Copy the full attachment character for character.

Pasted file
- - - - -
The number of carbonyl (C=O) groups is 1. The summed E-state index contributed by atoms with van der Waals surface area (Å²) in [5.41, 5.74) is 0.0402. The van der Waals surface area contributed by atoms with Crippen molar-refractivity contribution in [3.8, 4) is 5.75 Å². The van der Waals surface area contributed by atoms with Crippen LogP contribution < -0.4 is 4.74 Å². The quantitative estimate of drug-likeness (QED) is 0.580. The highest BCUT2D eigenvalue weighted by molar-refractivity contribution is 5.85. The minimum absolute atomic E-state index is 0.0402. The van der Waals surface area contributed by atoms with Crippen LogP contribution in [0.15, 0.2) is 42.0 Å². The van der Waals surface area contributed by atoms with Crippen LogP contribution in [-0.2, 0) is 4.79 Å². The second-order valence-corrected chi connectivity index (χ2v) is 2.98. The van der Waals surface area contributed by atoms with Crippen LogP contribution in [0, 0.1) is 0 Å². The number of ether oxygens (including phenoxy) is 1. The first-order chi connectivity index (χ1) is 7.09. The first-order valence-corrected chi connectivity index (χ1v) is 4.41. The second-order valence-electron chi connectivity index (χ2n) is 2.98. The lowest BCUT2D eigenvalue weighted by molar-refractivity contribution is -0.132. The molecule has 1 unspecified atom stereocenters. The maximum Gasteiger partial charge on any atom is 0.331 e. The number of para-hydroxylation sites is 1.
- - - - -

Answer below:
The number of carbonyl (C=O) groups is 1. The summed E-state index contributed by atoms with van der Waals surface area (Å²) in [5.41, 5.74) is 0.0402. The van der Waals surface area contributed by atoms with Crippen molar-refractivity contribution in [3.8, 4) is 5.75 Å². The van der Waals surface area contributed by atoms with Crippen LogP contribution < -0.4 is 4.74 Å². The quantitative estimate of drug-likeness (QED) is 0.580. The highest BCUT2D eigenvalue weighted by molar-refractivity contribution is 5.85. The minimum absolute atomic E-state index is 0.0402. The van der Waals surface area contributed by atoms with Crippen LogP contribution in [0.15, 0.2) is 42.0 Å². The van der Waals surface area contributed by atoms with Crippen LogP contribution in [-0.2, 0) is 4.79 Å². The second-order valence-corrected chi connectivity index (χ2v) is 2.98. The van der Waals surface area contributed by atoms with Crippen LogP contribution in [0, 0.1) is 0 Å². The number of ether oxygens (including phenoxy) is 1. The first-order chi connectivity index (χ1) is 7.09. The first-order valence-corrected chi connectivity index (χ1v) is 4.41. The second-order valence-electron chi connectivity index (χ2n) is 2.98. The lowest BCUT2D eigenvalue weighted by molar-refractivity contribution is -0.132. The molecule has 1 unspecified atom stereocenters. The maximum Gasteiger partial charge on any atom is 0.331 e. The number of para-hydroxylation sites is 1.